The theory is that mortgage banking companies have a natural hedge that tends to stabilize their earnings. When interest rates rise, the reasoning goes, loan originations fall but servicing portfolios become more valuable because of declines in prepayment speeds.
That's in normal times. But the past 12 months have been far from normal. The unusually swift turnaround in interest rates early this year has meant a messier and costlier transition to fewer originations than anyone expected, and the mortgage stocks have paid the price, especially with the waning of takeover speculation.
One view of the market is that the rising value of cash flows from servicing has been pushed aside by severe investor disappointment over quarterly earnings.
Worst May Not Be Over
Tom O'Donnell, a securities analyst who follows mortgage banking for Smith Barney Inc., New York, says the worst isn't yet over and even more disappointments are likely as originations continue to slump and profits remain weak.
"Markets tend to overreact," he said.
"The stocks were bought with the view they were from structural changes in the mortgage market as the secondary market expanded, that cyclicality in the business was no longer as great, that servicing provided protection against a downturn in originations, and that costs were under control because of the use of brokers and wholesale purchases."
But the huge surge in originations last year led to overcapacity, and investors felt let down as the consequences took their toll on earnings, he said. So it seems to be a case of once-burned, twice-cautious, and it may be some time before the merits of a hefty servicing portfolio become obvious to the market again.
Jonathan Gray, an analyst with Sanford C. Bernstein & Co., New York, believes investors have digested the servicing-hedge idea. "There's a good conceptual understanding that servicing is a negative-duration element," he said, referring to the reduction of servicing volatility as interest rates rise.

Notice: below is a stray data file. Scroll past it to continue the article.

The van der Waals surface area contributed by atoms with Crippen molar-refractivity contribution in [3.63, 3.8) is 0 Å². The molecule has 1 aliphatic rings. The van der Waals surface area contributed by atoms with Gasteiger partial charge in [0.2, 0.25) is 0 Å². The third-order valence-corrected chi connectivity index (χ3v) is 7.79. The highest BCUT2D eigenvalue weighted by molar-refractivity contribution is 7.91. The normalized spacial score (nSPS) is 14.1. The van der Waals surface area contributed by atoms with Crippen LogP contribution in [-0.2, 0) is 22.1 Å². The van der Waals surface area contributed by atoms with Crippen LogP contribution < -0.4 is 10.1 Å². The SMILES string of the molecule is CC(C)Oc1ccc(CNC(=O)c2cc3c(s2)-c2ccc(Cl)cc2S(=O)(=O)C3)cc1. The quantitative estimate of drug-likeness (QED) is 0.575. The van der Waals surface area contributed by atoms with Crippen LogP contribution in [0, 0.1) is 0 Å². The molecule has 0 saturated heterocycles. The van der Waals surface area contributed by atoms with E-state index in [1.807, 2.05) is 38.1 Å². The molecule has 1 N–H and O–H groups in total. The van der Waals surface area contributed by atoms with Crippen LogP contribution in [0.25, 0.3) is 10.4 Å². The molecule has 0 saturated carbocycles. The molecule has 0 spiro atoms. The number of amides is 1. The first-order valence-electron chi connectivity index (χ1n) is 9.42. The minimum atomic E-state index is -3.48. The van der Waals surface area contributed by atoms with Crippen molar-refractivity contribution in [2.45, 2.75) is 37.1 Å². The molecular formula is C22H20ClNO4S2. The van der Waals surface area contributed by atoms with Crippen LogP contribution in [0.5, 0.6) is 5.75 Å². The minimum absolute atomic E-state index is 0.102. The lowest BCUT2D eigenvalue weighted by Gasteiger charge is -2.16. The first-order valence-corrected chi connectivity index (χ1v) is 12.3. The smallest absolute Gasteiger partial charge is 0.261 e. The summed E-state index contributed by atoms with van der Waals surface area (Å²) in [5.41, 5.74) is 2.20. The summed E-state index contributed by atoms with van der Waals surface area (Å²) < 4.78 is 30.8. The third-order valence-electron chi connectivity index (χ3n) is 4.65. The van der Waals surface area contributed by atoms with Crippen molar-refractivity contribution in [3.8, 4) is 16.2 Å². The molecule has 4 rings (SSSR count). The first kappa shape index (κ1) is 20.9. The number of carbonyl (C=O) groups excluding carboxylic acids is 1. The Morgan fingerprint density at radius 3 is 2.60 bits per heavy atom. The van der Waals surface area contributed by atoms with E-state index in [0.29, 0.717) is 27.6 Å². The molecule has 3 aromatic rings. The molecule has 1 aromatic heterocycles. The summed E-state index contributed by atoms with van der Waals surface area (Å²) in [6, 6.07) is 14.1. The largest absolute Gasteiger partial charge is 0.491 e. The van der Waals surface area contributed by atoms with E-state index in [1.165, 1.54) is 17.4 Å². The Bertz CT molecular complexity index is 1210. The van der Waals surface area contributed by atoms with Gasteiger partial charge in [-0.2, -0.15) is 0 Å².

But he added that investors did not seem to be aware that the servicing gains achieved when rates rise are smaller than the losses when rates fall.
Meanwhile, he says, stocks appear to be fairly priced, reflecting most of the negative developments, so he has a neutral recommendation on major issues such as Countrywide and North American. But he agrees with Mr. O'Donnell that there is little reason to expect much good news in coming months.
But he adds that shares of Fleet Mortgage Group are expected to outperform the market in coming months. "They have more exposure to the rebound in servicing values than to the collapse of production," he said.
He points out that Fleet has about $70 billion in its servicing portfolio, while he estimates production volume at about $15.2 billion. It made substantial servicing amortization charges that dragged down earnings last year. This year, amortization costs will drop sharply.
Fleet has said publicly it intends to acquire mortgage companies and servicing portfolios.
David Dusenbery, who follows mortgage banking for Salomon Brothers, New York, believes that servicing will indeed begin to drive earnings again, starting later this year and continuing into 1995.
"We expect revenues as a percentage of total pretax income to reach each company's historical level in 1995, muting the earnings volatility experienced over the past two years," he said.
Servicing Sales Reduce Prices
But one hurdle will have to be overcome beforehand, he adds. Pressures on earnings have driven many companies to sell servicing, and the heavy supply has forced prices down, he says.
"We feel this divergence between market and economic values is temporary and is directly related to the recent onslaught of product dumped onto the market at the end of the first quarter of 1994," he says.
He says Countrywide, Fleet, and others have been buying bulk servicing at a cost as favorable as generating servicing through retail originations. The oversupply should dwindle as more companies choose to bypass the fierce competition in the origination market.
The value of servicing, meanwhile, may be affected significantly by changes in the accounting rules. But the effects on different companies are uneven, and the new rules appear to be a complexity that the market would rather not deal with right now.